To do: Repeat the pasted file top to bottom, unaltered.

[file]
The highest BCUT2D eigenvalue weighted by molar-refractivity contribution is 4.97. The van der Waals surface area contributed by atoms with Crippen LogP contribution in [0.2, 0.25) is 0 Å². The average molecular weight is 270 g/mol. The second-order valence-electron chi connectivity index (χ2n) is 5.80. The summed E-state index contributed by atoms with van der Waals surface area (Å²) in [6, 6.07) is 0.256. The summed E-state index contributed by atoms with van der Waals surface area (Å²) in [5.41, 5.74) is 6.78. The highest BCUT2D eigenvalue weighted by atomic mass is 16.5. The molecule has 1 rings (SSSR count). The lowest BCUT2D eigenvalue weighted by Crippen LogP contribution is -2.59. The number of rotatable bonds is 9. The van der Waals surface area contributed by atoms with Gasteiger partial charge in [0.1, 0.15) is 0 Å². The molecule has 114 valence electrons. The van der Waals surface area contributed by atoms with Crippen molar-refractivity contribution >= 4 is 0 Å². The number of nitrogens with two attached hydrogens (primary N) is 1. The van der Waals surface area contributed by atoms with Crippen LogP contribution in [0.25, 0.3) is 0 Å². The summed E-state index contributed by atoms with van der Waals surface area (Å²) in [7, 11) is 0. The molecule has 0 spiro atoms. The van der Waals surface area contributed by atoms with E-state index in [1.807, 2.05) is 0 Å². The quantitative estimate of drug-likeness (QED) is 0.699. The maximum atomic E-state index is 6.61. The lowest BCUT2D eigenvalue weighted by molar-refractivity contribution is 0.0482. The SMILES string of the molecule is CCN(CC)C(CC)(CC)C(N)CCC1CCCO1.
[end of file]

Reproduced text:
The highest BCUT2D eigenvalue weighted by molar-refractivity contribution is 4.97. The van der Waals surface area contributed by atoms with Crippen LogP contribution in [0.2, 0.25) is 0 Å². The average molecular weight is 270 g/mol. The second-order valence-electron chi connectivity index (χ2n) is 5.80. The summed E-state index contributed by atoms with van der Waals surface area (Å²) in [6, 6.07) is 0.256. The summed E-state index contributed by atoms with van der Waals surface area (Å²) in [5.41, 5.74) is 6.78. The highest BCUT2D eigenvalue weighted by atomic mass is 16.5. The molecule has 1 rings (SSSR count). The lowest BCUT2D eigenvalue weighted by Crippen LogP contribution is -2.59. The number of rotatable bonds is 9. The van der Waals surface area contributed by atoms with Gasteiger partial charge in [0.1, 0.15) is 0 Å². The molecule has 114 valence electrons. The van der Waals surface area contributed by atoms with Crippen molar-refractivity contribution >= 4 is 0 Å². The number of nitrogens with two attached hydrogens (primary N) is 1. The van der Waals surface area contributed by atoms with Crippen LogP contribution in [0.25, 0.3) is 0 Å². The summed E-state index contributed by atoms with van der Waals surface area (Å²) in [7, 11) is 0. The molecule has 0 spiro atoms. The van der Waals surface area contributed by atoms with E-state index in [1.807, 2.05) is 0 Å². The quantitative estimate of drug-likeness (QED) is 0.699. The maximum atomic E-state index is 6.61. The lowest BCUT2D eigenvalue weighted by molar-refractivity contribution is 0.0482. The SMILES string of the molecule is CCN(CC)C(CC)(CC)C(N)CCC1CCCO1.